After being amplified and/or filtered by the amplification circuit 206, the downlink signals pass through the duplexer 214 to be retransmitted by a second antenna 216 to a handset. In one embodiment, the second antenna 216 may be located on the interior of a building or vehicle for retransmitting the amplified signal to handsets within relatively close proximity to the watermarking and amplification system 200. Although the example illustrated in
Uplink signals transmitted from the handset, after reaching the second antenna 216, are passed through the duplexer 214 to an input to the amplification circuit 218. As mentioned previously, the amplification circuit 218 illustrated in
The uplink signals are partially amplified and filtered by the preamplifier 220 and the filter 222, respectively. In one embodiment, the watermark is applied to the uplink signal at the variable gain amplifier 224. In one embodiment, the watermark is applied by varying the gain of amplifier 224 to reflect the watermark data. The signal may be amplitude modulated by a relatively small amount, for example, 2 decibels. By slowly modifying the amplitude, a watermark can be attached to the signal without upsetting the rest of the cellular system. The watermark may also be applied to the signal using frequency modulation, for example by applying the modulation using an adjustable gain controller, such as an variable gain attenuator. As will be appreciated by one of ordinary skill, using frequency modulation to apply the watermark may result in additional circuitry, such as additional local oscillators (“LO”). Many types of modulation coding may be used, including non-return-to-zero (“NRZ”), differential Manchester, and the like.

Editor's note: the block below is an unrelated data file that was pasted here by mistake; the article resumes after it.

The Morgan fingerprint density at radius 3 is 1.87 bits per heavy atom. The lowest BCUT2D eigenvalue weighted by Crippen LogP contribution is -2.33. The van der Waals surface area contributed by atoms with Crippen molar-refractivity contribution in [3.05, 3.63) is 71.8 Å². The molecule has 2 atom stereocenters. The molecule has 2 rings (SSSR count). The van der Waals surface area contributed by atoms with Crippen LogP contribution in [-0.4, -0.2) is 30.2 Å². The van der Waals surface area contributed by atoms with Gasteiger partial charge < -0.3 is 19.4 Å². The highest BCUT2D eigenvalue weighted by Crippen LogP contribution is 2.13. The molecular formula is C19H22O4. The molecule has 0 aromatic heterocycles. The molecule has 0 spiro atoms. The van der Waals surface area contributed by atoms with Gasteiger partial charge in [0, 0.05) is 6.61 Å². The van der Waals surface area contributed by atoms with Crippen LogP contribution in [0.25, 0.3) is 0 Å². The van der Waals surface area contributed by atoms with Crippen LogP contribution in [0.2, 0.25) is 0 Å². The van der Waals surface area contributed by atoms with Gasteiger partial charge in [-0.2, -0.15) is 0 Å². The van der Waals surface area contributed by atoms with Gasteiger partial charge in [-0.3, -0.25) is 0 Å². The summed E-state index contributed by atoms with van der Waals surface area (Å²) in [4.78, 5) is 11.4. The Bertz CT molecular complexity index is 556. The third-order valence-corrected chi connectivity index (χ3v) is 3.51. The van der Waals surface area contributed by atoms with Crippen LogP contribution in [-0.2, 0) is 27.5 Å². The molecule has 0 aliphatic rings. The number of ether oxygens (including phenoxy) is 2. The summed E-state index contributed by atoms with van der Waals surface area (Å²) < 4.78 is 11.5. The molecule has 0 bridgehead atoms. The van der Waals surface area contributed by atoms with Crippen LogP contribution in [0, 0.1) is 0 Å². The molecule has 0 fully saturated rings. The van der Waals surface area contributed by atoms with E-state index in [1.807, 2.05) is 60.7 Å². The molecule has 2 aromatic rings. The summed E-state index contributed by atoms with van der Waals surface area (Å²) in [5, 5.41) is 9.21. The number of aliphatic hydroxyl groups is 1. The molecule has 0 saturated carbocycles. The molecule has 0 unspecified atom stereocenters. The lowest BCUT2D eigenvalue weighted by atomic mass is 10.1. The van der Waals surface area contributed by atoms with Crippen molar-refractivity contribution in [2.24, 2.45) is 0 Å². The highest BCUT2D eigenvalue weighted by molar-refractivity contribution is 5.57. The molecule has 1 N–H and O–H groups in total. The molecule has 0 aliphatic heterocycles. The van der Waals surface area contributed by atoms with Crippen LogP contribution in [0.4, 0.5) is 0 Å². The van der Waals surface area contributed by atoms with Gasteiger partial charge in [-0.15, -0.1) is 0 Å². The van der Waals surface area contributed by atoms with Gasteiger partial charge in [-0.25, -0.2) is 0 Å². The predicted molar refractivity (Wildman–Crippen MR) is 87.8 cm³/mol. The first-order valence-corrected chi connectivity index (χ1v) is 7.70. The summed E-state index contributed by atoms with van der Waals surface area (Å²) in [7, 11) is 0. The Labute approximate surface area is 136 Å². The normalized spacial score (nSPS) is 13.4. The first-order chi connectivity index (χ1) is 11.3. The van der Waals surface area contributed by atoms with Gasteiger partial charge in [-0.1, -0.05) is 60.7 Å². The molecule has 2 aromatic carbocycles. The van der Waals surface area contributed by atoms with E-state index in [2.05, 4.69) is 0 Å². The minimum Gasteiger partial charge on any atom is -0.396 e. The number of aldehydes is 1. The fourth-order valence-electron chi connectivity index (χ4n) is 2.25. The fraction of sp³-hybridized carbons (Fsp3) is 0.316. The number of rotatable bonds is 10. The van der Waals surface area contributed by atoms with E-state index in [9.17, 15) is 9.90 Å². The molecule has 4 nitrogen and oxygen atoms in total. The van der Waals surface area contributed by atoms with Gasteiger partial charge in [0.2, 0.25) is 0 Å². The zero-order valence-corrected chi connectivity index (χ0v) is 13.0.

The watermark identifier may contain any type of data that may facilitate the processing of an uplink signal received by a base station or a downlink signal received by a handset. For example, the watermark identifier may include key pieces of information, such as the delay time introduced by the amplifier, the amount of amplification performed by the amplifier, and the like. Alternatively, the watermark identifier may merely identify the cellular amplifier model. The receiver of the signal (i.e., the base station or handset) may then retrieve all relevant data relating to the amplifier model that is necessary to perform any compensation for the amplifier. Repeaters can have multiple modes of operation that can affect their delay and possibly other parameters. Therefore, the watermark may also include the mode of operation of the repeater, and/or the specific parameters that are associated with the mode of operation.